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This book is foremost among my works. It is a first history of the University of Ottawa written by a non-Catholic explores the battle between religious and non-secular cultures for control of the university in the 1960s. Canon law, with particular emphasis on Oblate norms, was a clear expression of Catholic sovereignty in the university. While this sovereignty conditioned Oblate governance choices, the Government of Ontario became increasingly keen on reforming the University of Ottawa into a non-denominational corporation. Government pressure was coupled with shifting cultural expectations of the university’s social role, while an increasingly lay professorate helped put pressure on the Oblates from within. These twin pressures for removing religious control irked the Oblates, who put up stiff resistance, betraying their reticence to the liberalization of higher education. While the government valued social policy, the Oblates focused on educating individuals. Although the Oblates ultimately lost, history is as relevant as ever, and this book comes at a time when social planning is becoming increasingly prevalent within universities.

See also my abbreviated history of the University in The Canadian Encyclopedia.

By adducing a reading of Diotima’s Ladder of Love, expressed in the Symposium, Marvell’s mower poems that we can date to the 1650s and his ‘Definition of Love’ seem to be deeply politicized works. They do not, however, appear to take deeply political positions. They situate their speakers and characters in terms comparable to the Ladder of Love. In so doing, they show a Christian humanist use of love that accounts for Marvell’s neutral wit. Our poet created mirrors for gentry in republican England that encouraged the creation and maintenance of networks based on love. His focus moves away from national politics toward county life and the need to move past the parliamentary-royalist divide. In short, by reading these four works beside the Ladder of Love, we better understand how Marvell manages to be political without clearly expressing his religious or political positions.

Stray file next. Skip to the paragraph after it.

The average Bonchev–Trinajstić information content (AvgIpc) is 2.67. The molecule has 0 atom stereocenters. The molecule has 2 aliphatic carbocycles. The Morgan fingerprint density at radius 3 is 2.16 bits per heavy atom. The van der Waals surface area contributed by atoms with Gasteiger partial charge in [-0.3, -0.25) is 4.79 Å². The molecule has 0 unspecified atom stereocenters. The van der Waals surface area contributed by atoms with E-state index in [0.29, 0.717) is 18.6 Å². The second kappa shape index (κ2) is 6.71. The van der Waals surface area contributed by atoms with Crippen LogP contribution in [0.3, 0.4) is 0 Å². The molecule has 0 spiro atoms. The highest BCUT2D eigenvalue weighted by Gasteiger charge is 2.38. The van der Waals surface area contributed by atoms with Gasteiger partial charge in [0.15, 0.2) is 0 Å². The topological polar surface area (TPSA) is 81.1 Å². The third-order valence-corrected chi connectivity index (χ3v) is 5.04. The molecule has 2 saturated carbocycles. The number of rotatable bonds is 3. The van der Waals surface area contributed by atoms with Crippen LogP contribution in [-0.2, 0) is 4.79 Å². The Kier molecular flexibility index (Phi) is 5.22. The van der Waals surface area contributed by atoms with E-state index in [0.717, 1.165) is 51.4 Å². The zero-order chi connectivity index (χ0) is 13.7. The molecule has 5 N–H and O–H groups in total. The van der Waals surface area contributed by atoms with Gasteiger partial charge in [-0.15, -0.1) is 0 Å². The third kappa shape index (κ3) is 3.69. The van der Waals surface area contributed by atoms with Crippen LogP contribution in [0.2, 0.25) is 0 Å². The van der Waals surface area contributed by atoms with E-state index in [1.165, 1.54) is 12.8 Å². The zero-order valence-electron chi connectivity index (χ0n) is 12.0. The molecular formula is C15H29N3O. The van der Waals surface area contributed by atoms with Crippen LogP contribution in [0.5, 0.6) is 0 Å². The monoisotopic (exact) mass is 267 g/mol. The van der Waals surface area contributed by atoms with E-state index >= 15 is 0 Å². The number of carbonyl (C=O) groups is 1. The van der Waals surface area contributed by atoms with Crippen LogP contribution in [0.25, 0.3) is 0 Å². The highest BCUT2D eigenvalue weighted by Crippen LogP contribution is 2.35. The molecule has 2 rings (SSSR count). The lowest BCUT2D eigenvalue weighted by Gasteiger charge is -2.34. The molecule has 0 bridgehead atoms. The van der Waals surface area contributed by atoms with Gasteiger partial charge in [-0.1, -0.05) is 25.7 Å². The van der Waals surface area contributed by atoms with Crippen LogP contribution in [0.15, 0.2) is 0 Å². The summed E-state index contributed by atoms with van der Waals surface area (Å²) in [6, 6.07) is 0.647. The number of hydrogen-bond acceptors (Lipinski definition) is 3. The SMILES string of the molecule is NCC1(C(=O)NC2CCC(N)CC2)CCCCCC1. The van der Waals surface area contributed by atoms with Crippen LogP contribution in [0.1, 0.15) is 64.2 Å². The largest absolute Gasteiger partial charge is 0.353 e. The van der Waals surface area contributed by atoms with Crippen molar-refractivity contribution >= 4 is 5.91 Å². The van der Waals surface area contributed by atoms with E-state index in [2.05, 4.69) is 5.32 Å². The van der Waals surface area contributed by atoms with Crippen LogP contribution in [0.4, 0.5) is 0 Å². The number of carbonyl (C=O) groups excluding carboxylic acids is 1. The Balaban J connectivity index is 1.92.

Visitors, an office in charitable corporations that occupies the position of the Superior Court in all matters pertaining to the charity, are a forgotten area of law in Canada. This article resurrects the jurisdiction by explaining its utility for university corporations. Visitors are private courts of appeal from university decisions. They are empowered to adjudicate academic as well as legal disputes relating to relationships between the university, its officers, its professors, and its students. The article lays out the private law origins of the office and contrasts this approach with the administrative law model more recently in vogue. The administrative law approach to visitation has, over the course of the twentieth century, eroded the jurisdiction, yet it appears from Canadian practice that the jurisdiction remains eminently useful across the country. The article details just how the visitor’s office has been used in Canadian universities beginning in 1803 going up to 1992. In so doing, the office’s strong points as well as its weaknesses are discussed.

‘The Art in Judging’

4 The Conscious Lawyer (October 2018)

A short piece extrapolating from a close reading of several passages from Aristotle’s Poetics. It suggests that a judge’s role is that of a poet representing a slice of reality rather than a rhetorician arguing for a specific outcome. This slight shift in emphasis has wide implications for law and religion because it better situates judges as cultural figures with correspondingly cultural responsibilities.

Read my articles about 3D printing on the 3D Printing Media Network

Works in Progress

Article: ‘Transcendence without the Book: narratives surrounding BDSM practice’

Article: ‘The House of Fairfax and Andrew Marvell’s Early Politics

Article: ‘Courts in Aid of Parliament: the potential application of Miller 2 in Canada’